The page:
Do Gentlemen Really Prefer Blondes?: Bodies, Behavior, and Brains--The Science Behind Sex, Love, & Attraction

Do Gentlemen Really Prefer Blondes?: Bodies, Behavior, and Brains--The Science Behind Sex, Love, & Attraction

Jena Pincott

Language: English

Pages: 368

ISBN: 0385342160

Format: PDF / Kindle (mobi) / ePub


** Recipient of starred review from Publishers Weekly ** 

How do the seasons affect your sex life? Is your lover more likely to get you pregnant than your husband? Are good dancers also good in bed?
If you've ever wondered how scientists measure love--or whether men really prefer blondes--this smart, sexy book provides real answers to these and many other questions about our most baffling dating and mating behaviors. Based on the latest research in biology, evolutionary psychology, neuroscience, and cognitive science, Do Gentlemen Really Prefer Blondes? dares to explain the science behind sex--and opens a fascinating window on the intriguing phenomenon of love and attraction. Did you know...

*When a couple first fall in love, their brains are indistinguishable from those of the clinically insane
*You can tell a lot about a person's sexual chemistry just by looking at his or her hands *Your genes influence whose body odors you prefer

Viewed through the lens of science and instinct, your love life might be seen in a completely different way. This book provides both an in-depth exploration into our sexual psyches--and fresh advice for men and women who want to discover the secrets of successful relationships.

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Antoine was sent to approach young women on the street. His assignment was to tell each one he thought she was pretty and ask her for her phone number for a future date. Again, he touched half the women as he made his request. As startling and creepy as Antoine’s approach sounds, more than 19 percent of the women he touched gave him their numbers, compared to only 10 percent of the women with whom no physical contact was made. A female experimenter then approached the women Antoine hit on and

elsewhere on the body. When a chimp is in heat, it’s her butt cheeks that turn bright red. * * * Why does mimicry make you more likable? * * * Think back to a date that went well—how natural the interaction was, how in tune you felt. Only if you were very self-aware would you have caught yourself mimicking your date’s accent, tone, pauses, even his catchphrases. You also might’ve been mirroring his body language—your elbows on your knees, with the same lip-biting little smile. And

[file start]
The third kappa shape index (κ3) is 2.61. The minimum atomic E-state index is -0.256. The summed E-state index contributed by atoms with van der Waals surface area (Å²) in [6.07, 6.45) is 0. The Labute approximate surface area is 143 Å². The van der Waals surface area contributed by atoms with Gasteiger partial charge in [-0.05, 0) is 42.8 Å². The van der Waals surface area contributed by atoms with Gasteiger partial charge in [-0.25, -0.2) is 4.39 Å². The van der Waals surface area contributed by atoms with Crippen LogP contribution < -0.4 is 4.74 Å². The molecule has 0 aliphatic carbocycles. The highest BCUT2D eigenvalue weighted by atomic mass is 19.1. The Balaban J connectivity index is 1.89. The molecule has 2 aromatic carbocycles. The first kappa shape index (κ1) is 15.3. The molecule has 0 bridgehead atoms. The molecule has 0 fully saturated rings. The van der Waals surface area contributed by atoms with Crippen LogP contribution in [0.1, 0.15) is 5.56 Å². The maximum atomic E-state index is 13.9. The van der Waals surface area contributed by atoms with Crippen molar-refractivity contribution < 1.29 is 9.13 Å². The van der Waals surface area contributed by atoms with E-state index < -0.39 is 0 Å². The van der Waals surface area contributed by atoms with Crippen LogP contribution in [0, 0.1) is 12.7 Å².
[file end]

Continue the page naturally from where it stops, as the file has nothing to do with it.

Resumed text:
physical details such as looks and height. The researchers used a simulation to predict outcomes for various scenarios. Based on dating patterns, if a guy’s physical appearance is rated among the least attractive 10 percent of men on the site, he’d need to make an additional $186,000 each year to be considered equally desirable to a great-looking stud with an average income of $62,500. If a man is only five feet six inches tall, he’d need to make an additional $175,000 to be as desirable as a

ranked somewhere in the middle. Undergraduate women considered it less important than kindness, handsomeness, and healthiness, but more important than good heredity and (ironically) being a college graduate. Then again, it’s no shock that American college students value creativity given that they live in a culture that gives high status, at least in theory, to artists, entertainers, and entrepreneurs. However, when nearly eighty middle-class, middle-aged Americans were asked how much they value

see all the time are young, attractive, doting babes, it’s a problem. No matter how pretty you are, the constant comparisons don’t work in your favor. It was just a worldlier woman’s well-intentioned advice, but it may turn out to have a grain of truth to it. It’s now known, for instance, that male high school teachers and professors have suspiciously high divorce rates, whereas male kindergarten teachers tend to be monogamous. Psychologists Douglas Kenrick and Sara Gutierres at Arizona State

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